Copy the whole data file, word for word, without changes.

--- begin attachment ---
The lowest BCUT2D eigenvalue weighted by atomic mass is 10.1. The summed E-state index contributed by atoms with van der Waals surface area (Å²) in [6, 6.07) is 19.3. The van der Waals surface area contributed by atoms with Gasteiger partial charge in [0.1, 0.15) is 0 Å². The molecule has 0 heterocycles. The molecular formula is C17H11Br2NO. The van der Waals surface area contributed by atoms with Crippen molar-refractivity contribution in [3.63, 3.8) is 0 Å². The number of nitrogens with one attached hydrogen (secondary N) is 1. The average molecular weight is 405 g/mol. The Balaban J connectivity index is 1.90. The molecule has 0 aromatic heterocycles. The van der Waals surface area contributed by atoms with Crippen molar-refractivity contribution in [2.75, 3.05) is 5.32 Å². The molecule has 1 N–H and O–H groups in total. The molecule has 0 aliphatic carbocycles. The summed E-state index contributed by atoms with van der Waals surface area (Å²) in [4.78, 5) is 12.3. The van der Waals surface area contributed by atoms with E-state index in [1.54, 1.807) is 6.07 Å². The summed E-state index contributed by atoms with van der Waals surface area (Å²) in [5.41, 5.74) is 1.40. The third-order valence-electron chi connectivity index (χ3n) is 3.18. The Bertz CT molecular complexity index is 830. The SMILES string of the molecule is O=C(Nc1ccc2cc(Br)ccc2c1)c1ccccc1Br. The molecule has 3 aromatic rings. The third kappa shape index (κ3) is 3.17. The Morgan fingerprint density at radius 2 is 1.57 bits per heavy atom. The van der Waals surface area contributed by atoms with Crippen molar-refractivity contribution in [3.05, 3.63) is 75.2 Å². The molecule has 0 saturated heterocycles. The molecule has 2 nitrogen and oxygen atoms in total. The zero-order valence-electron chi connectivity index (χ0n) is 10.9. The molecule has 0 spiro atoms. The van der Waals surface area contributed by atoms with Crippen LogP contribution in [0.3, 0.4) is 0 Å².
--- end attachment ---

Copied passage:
The lowest BCUT2D eigenvalue weighted by atomic mass is 10.1. The summed E-state index contributed by atoms with van der Waals surface area (Å²) in [6, 6.07) is 19.3. The van der Waals surface area contributed by atoms with Gasteiger partial charge in [0.1, 0.15) is 0 Å². The molecule has 0 heterocycles. The molecular formula is C17H11Br2NO. The van der Waals surface area contributed by atoms with Crippen molar-refractivity contribution in [3.63, 3.8) is 0 Å². The number of nitrogens with one attached hydrogen (secondary N) is 1. The average molecular weight is 405 g/mol. The Balaban J connectivity index is 1.90. The molecule has 0 aromatic heterocycles. The van der Waals surface area contributed by atoms with Crippen molar-refractivity contribution in [2.75, 3.05) is 5.32 Å². The molecule has 1 N–H and O–H groups in total. The molecule has 0 aliphatic carbocycles. The summed E-state index contributed by atoms with van der Waals surface area (Å²) in [4.78, 5) is 12.3. The van der Waals surface area contributed by atoms with E-state index in [1.54, 1.807) is 6.07 Å². The summed E-state index contributed by atoms with van der Waals surface area (Å²) in [5.41, 5.74) is 1.40. The third-order valence-electron chi connectivity index (χ3n) is 3.18. The Bertz CT molecular complexity index is 830. The SMILES string of the molecule is O=C(Nc1ccc2cc(Br)ccc2c1)c1ccccc1Br. The molecule has 3 aromatic rings. The third kappa shape index (κ3) is 3.17. The Morgan fingerprint density at radius 2 is 1.57 bits per heavy atom. The van der Waals surface area contributed by atoms with Crippen molar-refractivity contribution in [3.05, 3.63) is 75.2 Å². The molecule has 0 saturated heterocycles. The molecule has 2 nitrogen and oxygen atoms in total. The zero-order valence-electron chi connectivity index (χ0n) is 10.9. The molecule has 0 spiro atoms. The van der Waals surface area contributed by atoms with Crippen LogP contribution in [0.3, 0.4) is 0 Å².